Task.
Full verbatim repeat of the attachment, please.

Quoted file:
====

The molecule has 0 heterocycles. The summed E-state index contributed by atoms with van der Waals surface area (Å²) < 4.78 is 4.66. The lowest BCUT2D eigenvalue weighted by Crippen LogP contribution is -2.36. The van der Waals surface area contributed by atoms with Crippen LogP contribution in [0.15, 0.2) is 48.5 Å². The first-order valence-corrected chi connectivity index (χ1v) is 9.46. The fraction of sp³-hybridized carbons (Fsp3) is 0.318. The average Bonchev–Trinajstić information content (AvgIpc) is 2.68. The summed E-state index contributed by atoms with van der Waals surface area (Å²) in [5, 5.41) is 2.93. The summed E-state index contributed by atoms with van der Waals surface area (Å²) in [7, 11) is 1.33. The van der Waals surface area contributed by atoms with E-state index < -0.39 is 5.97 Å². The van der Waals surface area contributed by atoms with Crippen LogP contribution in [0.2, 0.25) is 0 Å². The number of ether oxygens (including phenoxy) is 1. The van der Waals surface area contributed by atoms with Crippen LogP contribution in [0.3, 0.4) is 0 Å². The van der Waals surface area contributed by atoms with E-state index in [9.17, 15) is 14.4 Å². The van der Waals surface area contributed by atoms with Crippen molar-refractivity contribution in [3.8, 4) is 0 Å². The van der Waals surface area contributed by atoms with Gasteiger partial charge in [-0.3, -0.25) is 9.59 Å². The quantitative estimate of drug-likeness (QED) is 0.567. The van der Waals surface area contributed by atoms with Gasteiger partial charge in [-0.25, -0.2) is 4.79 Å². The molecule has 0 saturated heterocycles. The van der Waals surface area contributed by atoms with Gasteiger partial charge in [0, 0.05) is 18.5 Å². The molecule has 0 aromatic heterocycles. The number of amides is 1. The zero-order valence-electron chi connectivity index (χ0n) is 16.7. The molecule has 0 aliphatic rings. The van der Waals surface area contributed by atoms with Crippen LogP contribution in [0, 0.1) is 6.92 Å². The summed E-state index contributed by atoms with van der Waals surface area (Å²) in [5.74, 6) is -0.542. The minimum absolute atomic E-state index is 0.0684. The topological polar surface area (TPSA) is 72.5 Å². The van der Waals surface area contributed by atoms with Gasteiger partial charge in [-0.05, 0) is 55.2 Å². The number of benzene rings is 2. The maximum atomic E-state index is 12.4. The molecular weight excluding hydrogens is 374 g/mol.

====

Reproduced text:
The molecule has 0 heterocycles. The summed E-state index contributed by atoms with van der Waals surface area (Å²) < 4.78 is 4.66. The lowest BCUT2D eigenvalue weighted by Crippen LogP contribution is -2.36. The van der Waals surface area contributed by atoms with Crippen LogP contribution in [0.15, 0.2) is 48.5 Å². The first-order valence-corrected chi connectivity index (χ1v) is 9.46. The fraction of sp³-hybridized carbons (Fsp3) is 0.318. The average Bonchev–Trinajstić information content (AvgIpc) is 2.68. The summed E-state index contributed by atoms with van der Waals surface area (Å²) in [5, 5.41) is 2.93. The summed E-state index contributed by atoms with van der Waals surface area (Å²) in [7, 11) is 1.33. The van der Waals surface area contributed by atoms with E-state index < -0.39 is 5.97 Å². The van der Waals surface area contributed by atoms with Crippen LogP contribution in [0.2, 0.25) is 0 Å². The number of ether oxygens (including phenoxy) is 1. The van der Waals surface area contributed by atoms with Crippen LogP contribution in [0.3, 0.4) is 0 Å². The van der Waals surface area contributed by atoms with E-state index in [9.17, 15) is 14.4 Å². The van der Waals surface area contributed by atoms with Crippen molar-refractivity contribution in [3.8, 4) is 0 Å². The van der Waals surface area contributed by atoms with Gasteiger partial charge in [-0.3, -0.25) is 9.59 Å². The quantitative estimate of drug-likeness (QED) is 0.567. The van der Waals surface area contributed by atoms with Gasteiger partial charge in [-0.25, -0.2) is 4.79 Å². The molecule has 0 saturated heterocycles. The van der Waals surface area contributed by atoms with Gasteiger partial charge in [0, 0.05) is 18.5 Å². The molecule has 0 aromatic heterocycles. The number of amides is 1. The zero-order valence-electron chi connectivity index (χ0n) is 16.7. The molecule has 0 aliphatic rings. The van der Waals surface area contributed by atoms with Crippen LogP contribution in [0, 0.1) is 6.92 Å². The summed E-state index contributed by atoms with van der Waals surface area (Å²) in [5.74, 6) is -0.542. The minimum absolute atomic E-state index is 0.0684. The topological polar surface area (TPSA) is 72.5 Å². The van der Waals surface area contributed by atoms with Gasteiger partial charge in [-0.05, 0) is 55.2 Å². The number of benzene rings is 2. The maximum atomic E-state index is 12.4. The molecular weight excluding hydrogens is 374 g/mol.